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I finally watched Hamilton on Disney+.  It was great: a projector beaming the images onto a screen, a group of friends, some beers and cigars on the patio overlooking Toronto's skyline.  It almost felt like being in a theatre this way just with snacks.  As the antagonist sings in the play: "Ooh, there's nothing like summer in the city."

I cannot stop thinking about one line that sums up so much about politics:

"HAMILTON: God help and forgive me / I wanna build Something that's gonna / Outlive me / What do you want, Burr? / If you stand for nothing, / Burr, then what do you fall for?

BURR: I wanna be in / The room where it happens."

This classic distinction between those who enter politics to do something and those who want to be someone is both incredibly true and an incredibly important lens through which we can view and judge our politicians and their staff.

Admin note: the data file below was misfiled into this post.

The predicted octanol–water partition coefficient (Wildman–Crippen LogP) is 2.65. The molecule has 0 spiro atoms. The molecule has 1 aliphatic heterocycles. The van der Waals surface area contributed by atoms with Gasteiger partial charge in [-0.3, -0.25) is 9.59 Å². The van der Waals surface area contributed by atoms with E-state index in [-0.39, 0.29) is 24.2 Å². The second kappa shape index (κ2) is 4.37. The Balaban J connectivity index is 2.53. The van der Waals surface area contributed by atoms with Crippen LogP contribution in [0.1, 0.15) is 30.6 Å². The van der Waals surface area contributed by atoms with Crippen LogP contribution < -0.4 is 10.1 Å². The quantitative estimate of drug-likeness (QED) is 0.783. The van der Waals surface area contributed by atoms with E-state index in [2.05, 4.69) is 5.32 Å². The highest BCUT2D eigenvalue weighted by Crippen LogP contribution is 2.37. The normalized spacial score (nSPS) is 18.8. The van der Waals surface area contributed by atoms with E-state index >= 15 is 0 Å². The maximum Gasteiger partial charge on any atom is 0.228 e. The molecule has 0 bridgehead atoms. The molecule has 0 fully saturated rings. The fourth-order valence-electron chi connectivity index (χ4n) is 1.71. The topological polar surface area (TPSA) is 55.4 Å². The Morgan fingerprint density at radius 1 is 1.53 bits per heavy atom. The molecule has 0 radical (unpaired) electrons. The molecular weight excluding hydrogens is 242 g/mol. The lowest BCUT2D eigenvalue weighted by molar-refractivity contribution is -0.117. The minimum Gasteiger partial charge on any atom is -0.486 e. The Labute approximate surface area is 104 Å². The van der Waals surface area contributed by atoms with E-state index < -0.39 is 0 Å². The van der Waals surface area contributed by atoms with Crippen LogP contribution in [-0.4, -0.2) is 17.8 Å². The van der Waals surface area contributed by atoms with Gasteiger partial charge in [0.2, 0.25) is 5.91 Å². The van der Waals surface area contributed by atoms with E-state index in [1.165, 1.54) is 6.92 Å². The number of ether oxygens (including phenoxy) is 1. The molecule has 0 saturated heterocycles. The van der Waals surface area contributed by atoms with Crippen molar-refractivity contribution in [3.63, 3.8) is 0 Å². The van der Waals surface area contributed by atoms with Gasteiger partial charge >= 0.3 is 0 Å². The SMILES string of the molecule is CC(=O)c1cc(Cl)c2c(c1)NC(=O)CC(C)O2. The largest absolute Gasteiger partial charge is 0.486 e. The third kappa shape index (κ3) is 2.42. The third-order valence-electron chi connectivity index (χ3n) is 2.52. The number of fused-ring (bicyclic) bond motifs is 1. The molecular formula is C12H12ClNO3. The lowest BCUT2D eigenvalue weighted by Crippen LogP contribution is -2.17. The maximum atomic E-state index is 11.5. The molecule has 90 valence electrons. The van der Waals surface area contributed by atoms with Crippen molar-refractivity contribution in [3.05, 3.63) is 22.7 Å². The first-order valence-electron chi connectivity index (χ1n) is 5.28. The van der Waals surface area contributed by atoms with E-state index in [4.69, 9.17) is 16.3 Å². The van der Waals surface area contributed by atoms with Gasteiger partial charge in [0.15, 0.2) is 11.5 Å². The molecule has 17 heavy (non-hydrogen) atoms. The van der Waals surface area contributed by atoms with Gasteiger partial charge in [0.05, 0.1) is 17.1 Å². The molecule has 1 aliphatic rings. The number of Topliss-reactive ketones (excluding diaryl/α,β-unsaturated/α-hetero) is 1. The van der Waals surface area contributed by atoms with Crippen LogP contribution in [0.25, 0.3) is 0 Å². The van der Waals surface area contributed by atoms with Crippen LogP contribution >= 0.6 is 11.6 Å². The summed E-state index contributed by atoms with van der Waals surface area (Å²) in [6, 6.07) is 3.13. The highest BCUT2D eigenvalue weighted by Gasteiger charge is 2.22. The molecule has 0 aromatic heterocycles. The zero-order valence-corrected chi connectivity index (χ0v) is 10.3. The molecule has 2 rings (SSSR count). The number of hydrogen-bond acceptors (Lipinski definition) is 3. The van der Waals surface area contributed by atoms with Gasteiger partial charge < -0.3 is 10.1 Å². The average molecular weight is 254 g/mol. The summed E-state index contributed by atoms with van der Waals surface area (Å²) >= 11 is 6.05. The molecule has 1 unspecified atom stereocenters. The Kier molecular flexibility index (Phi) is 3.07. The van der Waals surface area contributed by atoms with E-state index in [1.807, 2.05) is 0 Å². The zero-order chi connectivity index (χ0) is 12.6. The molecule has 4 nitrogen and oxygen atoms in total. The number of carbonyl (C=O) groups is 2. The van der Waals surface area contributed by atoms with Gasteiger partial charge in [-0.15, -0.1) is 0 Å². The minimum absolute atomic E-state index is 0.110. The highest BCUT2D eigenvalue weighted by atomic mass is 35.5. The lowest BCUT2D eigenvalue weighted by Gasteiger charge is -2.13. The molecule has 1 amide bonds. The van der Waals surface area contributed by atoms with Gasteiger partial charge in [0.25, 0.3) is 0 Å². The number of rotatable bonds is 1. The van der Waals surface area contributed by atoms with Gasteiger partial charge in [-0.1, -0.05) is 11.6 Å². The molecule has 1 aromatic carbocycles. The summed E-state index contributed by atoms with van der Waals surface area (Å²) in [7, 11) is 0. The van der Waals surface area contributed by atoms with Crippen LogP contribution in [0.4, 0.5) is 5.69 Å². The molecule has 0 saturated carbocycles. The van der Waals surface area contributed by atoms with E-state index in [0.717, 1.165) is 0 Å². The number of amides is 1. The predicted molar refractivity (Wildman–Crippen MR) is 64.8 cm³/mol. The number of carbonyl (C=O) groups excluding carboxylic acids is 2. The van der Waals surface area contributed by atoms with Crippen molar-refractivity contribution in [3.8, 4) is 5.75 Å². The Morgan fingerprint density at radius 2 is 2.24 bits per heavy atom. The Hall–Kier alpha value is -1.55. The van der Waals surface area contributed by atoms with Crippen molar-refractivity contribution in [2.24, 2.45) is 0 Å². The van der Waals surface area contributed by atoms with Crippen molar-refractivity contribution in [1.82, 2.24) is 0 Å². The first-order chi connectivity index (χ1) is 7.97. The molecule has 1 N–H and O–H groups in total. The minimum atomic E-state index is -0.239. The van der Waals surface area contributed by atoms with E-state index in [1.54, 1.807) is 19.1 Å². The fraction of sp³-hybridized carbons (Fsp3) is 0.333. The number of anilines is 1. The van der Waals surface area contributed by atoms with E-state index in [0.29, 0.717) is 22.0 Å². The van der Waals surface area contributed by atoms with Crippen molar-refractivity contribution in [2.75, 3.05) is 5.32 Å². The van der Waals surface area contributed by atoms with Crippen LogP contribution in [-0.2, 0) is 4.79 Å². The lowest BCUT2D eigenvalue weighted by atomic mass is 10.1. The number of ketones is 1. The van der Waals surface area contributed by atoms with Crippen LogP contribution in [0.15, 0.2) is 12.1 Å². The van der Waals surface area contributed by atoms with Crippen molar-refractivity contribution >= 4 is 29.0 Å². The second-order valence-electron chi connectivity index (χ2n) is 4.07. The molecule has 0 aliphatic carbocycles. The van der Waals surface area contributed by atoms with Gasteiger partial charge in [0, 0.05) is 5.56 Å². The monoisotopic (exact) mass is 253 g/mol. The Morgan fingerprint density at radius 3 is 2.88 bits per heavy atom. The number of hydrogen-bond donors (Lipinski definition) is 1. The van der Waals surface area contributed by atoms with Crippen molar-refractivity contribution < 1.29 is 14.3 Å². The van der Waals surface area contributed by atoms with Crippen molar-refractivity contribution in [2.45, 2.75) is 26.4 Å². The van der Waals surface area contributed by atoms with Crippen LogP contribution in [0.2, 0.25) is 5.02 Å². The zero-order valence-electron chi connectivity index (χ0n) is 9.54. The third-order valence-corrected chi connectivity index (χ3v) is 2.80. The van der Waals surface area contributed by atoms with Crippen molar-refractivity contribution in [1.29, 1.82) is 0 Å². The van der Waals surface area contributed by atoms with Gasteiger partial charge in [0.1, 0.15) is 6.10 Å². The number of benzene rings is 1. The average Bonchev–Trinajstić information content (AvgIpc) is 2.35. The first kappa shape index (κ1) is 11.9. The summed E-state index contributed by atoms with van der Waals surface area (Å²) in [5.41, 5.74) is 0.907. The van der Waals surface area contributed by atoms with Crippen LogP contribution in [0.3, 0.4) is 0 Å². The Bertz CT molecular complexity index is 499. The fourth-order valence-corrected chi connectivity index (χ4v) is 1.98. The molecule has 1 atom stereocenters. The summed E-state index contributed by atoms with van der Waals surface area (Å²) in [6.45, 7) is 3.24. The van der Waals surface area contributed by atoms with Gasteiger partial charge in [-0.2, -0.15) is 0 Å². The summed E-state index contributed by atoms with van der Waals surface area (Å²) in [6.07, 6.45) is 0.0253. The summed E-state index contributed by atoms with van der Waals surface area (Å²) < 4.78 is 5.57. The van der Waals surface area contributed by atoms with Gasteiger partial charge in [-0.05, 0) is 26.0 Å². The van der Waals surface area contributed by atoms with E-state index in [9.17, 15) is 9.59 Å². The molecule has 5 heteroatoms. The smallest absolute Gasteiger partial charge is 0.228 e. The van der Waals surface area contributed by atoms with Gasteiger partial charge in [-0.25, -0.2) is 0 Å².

Yet even the musical shows the dichotomy is fluid.

Aaron Burr, the future vice-president, is shown to be a silver-spooned political climber who wants to "be in the room where it happened" (a line brilliantly lifted from The West Wing).

Alexander Hamilton, for his part, wants to get things done, yet he is also obsessed with his legacy.  After all, he is just "Another immigrant comin' up from the bottom / (Just you wait)."  But his focus is on progress and tangible achievements as a legacy; as his wife Eliza summarizes, "And when my time is up / Have I done enough? / Will they tell my story?"

In a scene that will resonate with anyone who had to sit-through political focus groups, Burr gives Hamilton some typical yet ill-advised political guidance, saying:

"While we're talking, let me offer you some free advice
Talk less…/
Smile more…/
Don't let them know what you're against or what you're for…/
You want to get ahead?…/
Fools who run their mouths off wind up dead."

And yet, the show is about far more than cabinet infighting and presentational politics.  It's about legacy, yes, but revolution also.  As John Laurens says: "Rise up / When you're livin' on your knees, you rise up / Tell your brother that he's got to rise up / Tell your sister that she's got to rise up."

In a way that recalls Jill Lepore's seminal history of the United States, These Truths, the fact the American Revolution was incomplete women, slaves, the Indigenous were not freed is touched upon.